Gallery 758: Life in America, 1830–60
Alice-Cary and W. L. Lyons Brown Gallery
During the decades leading up to the Civil War, American artists adopted new modes of pictorial storytelling, primarily in the form of genre paintings featuring narratives that the growing audiences for art could easily understand. The paintings on view in this gallery are characterized by clearly delineated forms and compositions and are often humorous, didactic, or moralizing. Domestic scenes of lower- and middle-class characters were often inspired by Dutch old masters or more recent French and British popular prints. Such universal themes as childhood, marriage, family, and community persisted in paintings by Francis William Edmonds and Lilly Martin Spencer, while the everyday functioning of our democracy—political elections, attitudes toward race and immigration, the frontier as reality and myth—was explored and depicted in works by William Sydney Mount and George Caleb Bingham.
Gallery 759: Emergence of the Hudson River School, 1815–50
Jack and Susan Warner Gallery
The term Hudson River School, first used in the 1870s as a dismissive epithet, is now generally accepted as an appropriate description of the dominant artistic vision that held sway in the United States from 1825 until 1875. The original, loosely knit group of artists and writers rose to prominence in New York City during the early nineteenth century. With Thomas Cole as their leader, they created an American landscape vision based on the exploration of nature, seen as a resource for spiritual renewal and an expression of cultural and national identity. The first painter to portray America in its wilderness state, Cole, with his early views of the Northeast, inspired successive generations of artists to embrace heroic landscape subjects grounded in the notion that what defined Americans was their relationship with the land.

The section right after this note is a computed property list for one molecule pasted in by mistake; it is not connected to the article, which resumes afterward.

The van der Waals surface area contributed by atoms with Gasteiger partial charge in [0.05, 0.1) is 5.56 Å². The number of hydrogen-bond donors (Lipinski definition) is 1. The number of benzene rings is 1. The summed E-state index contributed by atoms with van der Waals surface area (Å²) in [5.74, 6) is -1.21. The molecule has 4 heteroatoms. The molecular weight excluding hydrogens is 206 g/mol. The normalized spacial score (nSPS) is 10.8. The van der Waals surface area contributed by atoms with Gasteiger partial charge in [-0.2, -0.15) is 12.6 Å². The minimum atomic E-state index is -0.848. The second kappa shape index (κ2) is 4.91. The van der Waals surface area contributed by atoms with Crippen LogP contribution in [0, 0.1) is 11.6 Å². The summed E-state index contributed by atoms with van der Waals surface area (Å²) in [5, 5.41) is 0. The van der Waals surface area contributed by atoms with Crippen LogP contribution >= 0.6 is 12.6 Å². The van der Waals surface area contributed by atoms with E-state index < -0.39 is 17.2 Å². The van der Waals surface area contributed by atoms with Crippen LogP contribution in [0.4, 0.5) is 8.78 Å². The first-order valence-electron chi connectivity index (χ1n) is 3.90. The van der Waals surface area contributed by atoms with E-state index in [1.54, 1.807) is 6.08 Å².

Gallery 760: History, Landscape, and National Identity, 1850–75
Peter Jay Sharp Foundation Gallery
After 1850, artists of the Hudson River School looked for inspiration farther from home, seeking to measure the experience of their own regional and national landscapes against wilderness experiences in the West, the Arctic, and the Andes. They also traveled to Europe, confronting and interpreting long-venerated Old World sites. During the Civil War era, landscape painting attained unprecedented status in American art. Leading artists, including Frederic Edwin Church and Albert Bierstadt, employed larger canvases to promote expanding notions of landscape that rivaled history paintings (such as Emanuel Leutze's Washington Crossing the Delaware) in both scale and message. Their entrepreneurial spirit resulted in the "great picture"—a reference to size but also to the maker's ambitions, America's cultural aspirations of eminent domain, and the quest to preserve the Union. Artists showed large paintings—as well as sculptures—in theatrical settings and charged admission to see them. More Neoclassical sculpture of this period is on view in The Charles Engelhard Court (700 and 701).
Gallery 761: Late Hudson River School, 1860–80
Thomas and Georgia Gosnell Gallery